the Website of Timothy McCabe Follower of Christ; Student of Epistemology, Apologetics, and Theology
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Rationalism

Definition

Rationalism describes any philosophy that claims that beliefs and opinions should always be logical, deductive conclusions rather than being based on experience, observations, religious teachings, or divine revelation.

Keywords: Rationalism, Philosophy, Logical, Reasoning, Deductive, Experience, Observations, Religious, Revelation, Contradictory.

Veracity

Rationalistic claims are false .

Proof

All self-refuting or contradictory claims are deductively false.

Premise 1: Only deductive conclusions should be believed.

Premise 2: Premise 1, being the foundation or starting point of the philosophy, is not itself a deductive conclusion.

Conclusion: Therefore, premise 1, also known as "rationalism", should not be believed.

Rationalistic claims, when adhered to, require the rejection of rationalistic claims. To accept them is to reject them, making rationalism inherently contradictory and deductively false.

World Religions and Cults (volume 2)

In Printed Form

Along with numerous other authors including Don Landis, Bodie Hodge and Roger Patterson, Timothy McCabe contributes analyses of various world religions and cults in this volume from Master Books.

Other Writings

"If God created everything and decided how it would be, wouldn't our sins be his fault?"

The word "fault" means a defect or an imperfection. God has no defects or imperfections, and it is nonsensical to suggest that the contrary could be true, for if God had defects or imperfections, they would not be recognized as defects or imperfections by anyone, including Him, and thus to call them defects or imperfections would be utterly meaningless. Further, if God were anything other than perfect-in-every-way, nothing could be trusted at all since He is the source of everything.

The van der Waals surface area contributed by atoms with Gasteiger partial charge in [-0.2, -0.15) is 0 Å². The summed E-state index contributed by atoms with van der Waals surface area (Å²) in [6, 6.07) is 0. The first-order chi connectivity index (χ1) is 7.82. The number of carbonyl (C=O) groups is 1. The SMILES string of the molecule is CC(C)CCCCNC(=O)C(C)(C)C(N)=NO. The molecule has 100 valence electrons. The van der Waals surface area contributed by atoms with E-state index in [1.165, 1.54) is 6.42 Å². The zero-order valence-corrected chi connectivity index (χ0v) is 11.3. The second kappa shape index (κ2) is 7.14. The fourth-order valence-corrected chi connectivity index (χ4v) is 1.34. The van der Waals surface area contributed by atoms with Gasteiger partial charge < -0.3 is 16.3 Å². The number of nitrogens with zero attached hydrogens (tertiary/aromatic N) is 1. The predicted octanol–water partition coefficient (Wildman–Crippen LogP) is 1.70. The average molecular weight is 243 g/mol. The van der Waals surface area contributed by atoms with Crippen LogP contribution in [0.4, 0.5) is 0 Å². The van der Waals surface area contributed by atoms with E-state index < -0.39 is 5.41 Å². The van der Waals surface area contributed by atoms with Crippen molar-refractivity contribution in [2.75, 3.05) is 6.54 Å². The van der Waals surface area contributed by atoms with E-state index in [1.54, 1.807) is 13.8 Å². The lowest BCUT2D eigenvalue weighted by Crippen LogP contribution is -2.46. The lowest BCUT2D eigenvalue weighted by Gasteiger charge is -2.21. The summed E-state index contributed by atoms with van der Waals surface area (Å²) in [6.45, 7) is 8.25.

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"If the book of Genesis is not to be taken literally, why did god send himself in human form to die in order to save us from a symbolic sin committed by metaphorical characters (Adam and Eve) who never existed?"

The Apostle Paul compares Jesus to Adam in the book of Romans, chapter 5, verses 12-21, and in such a fashion that if Adam were not a real man, one would have to conclude that Christ were not either. In Luke 3, the "beloved physician" Luke provides a Genealogy of Jesus including his step-father Joseph, King David, his father Jesse, Boaz (husband of Ruth), Judah, Jacob, Isaac, Abraham, Shem, Noah, Seth, and (yes) Adam.
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"Did God have to be created? Why or why not?"

God was not created. If something is created, then it is necessarily temporal -- in other words, it changes over time. Specifically, it must begin to exist, and "beginning" is itself a temporal process. However, since the only things that are infinite are things that have no end, and since past time has ended, we can say with certainty that past time is not infinite, which means that past time had a beginning.
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